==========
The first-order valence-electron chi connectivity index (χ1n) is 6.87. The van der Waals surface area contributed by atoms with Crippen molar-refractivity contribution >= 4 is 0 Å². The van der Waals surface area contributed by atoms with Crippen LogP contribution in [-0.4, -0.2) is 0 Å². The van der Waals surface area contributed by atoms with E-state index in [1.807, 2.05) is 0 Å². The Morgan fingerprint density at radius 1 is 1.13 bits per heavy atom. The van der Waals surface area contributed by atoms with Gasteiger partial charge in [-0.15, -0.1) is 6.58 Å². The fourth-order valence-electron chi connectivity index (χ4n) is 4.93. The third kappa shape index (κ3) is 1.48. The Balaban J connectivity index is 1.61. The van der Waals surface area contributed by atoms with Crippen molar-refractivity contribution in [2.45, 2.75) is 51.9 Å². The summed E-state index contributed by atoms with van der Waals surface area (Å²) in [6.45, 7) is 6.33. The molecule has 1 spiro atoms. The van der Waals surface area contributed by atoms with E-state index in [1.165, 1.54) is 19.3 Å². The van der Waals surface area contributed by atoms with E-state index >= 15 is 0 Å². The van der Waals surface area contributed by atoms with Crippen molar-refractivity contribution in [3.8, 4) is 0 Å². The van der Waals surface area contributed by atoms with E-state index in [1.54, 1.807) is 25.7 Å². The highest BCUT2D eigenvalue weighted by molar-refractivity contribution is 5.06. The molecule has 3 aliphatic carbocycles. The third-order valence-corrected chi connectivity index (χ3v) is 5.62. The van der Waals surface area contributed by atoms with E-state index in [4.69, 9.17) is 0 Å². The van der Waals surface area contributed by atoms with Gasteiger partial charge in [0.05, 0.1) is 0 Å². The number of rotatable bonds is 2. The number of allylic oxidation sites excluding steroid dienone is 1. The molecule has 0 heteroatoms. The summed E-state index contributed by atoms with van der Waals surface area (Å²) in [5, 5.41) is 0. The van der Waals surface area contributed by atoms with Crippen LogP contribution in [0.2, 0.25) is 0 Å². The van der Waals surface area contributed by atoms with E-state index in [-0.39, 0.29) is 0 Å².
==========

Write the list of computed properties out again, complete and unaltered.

The first-order valence-electron chi connectivity index (χ1n) is 6.87. The van der Waals surface area contributed by atoms with Crippen molar-refractivity contribution >= 4 is 0 Å². The van der Waals surface area contributed by atoms with Crippen LogP contribution in [-0.4, -0.2) is 0 Å². The van der Waals surface area contributed by atoms with E-state index in [1.807, 2.05) is 0 Å². The Morgan fingerprint density at radius 1 is 1.13 bits per heavy atom. The van der Waals surface area contributed by atoms with Gasteiger partial charge in [-0.15, -0.1) is 6.58 Å². The fourth-order valence-electron chi connectivity index (χ4n) is 4.93. The third kappa shape index (κ3) is 1.48. The Balaban J connectivity index is 1.61. The van der Waals surface area contributed by atoms with Crippen molar-refractivity contribution in [2.45, 2.75) is 51.9 Å². The summed E-state index contributed by atoms with van der Waals surface area (Å²) in [6.45, 7) is 6.33. The molecule has 1 spiro atoms. The van der Waals surface area contributed by atoms with E-state index in [1.165, 1.54) is 19.3 Å². The van der Waals surface area contributed by atoms with E-state index >= 15 is 0 Å². The van der Waals surface area contributed by atoms with Crippen molar-refractivity contribution in [3.8, 4) is 0 Å². The van der Waals surface area contributed by atoms with E-state index in [1.54, 1.807) is 25.7 Å². The highest BCUT2D eigenvalue weighted by molar-refractivity contribution is 5.06. The molecule has 3 aliphatic carbocycles. The third-order valence-corrected chi connectivity index (χ3v) is 5.62. The van der Waals surface area contributed by atoms with E-state index in [4.69, 9.17) is 0 Å². The van der Waals surface area contributed by atoms with Gasteiger partial charge in [0.05, 0.1) is 0 Å². The number of rotatable bonds is 2. The number of allylic oxidation sites excluding steroid dienone is 1. The molecule has 0 heteroatoms. The summed E-state index contributed by atoms with van der Waals surface area (Å²) in [5, 5.41) is 0. The van der Waals surface area contributed by atoms with Crippen LogP contribution in [0.2, 0.25) is 0 Å². The van der Waals surface area contributed by atoms with E-state index in [-0.39, 0.29) is 0 Å².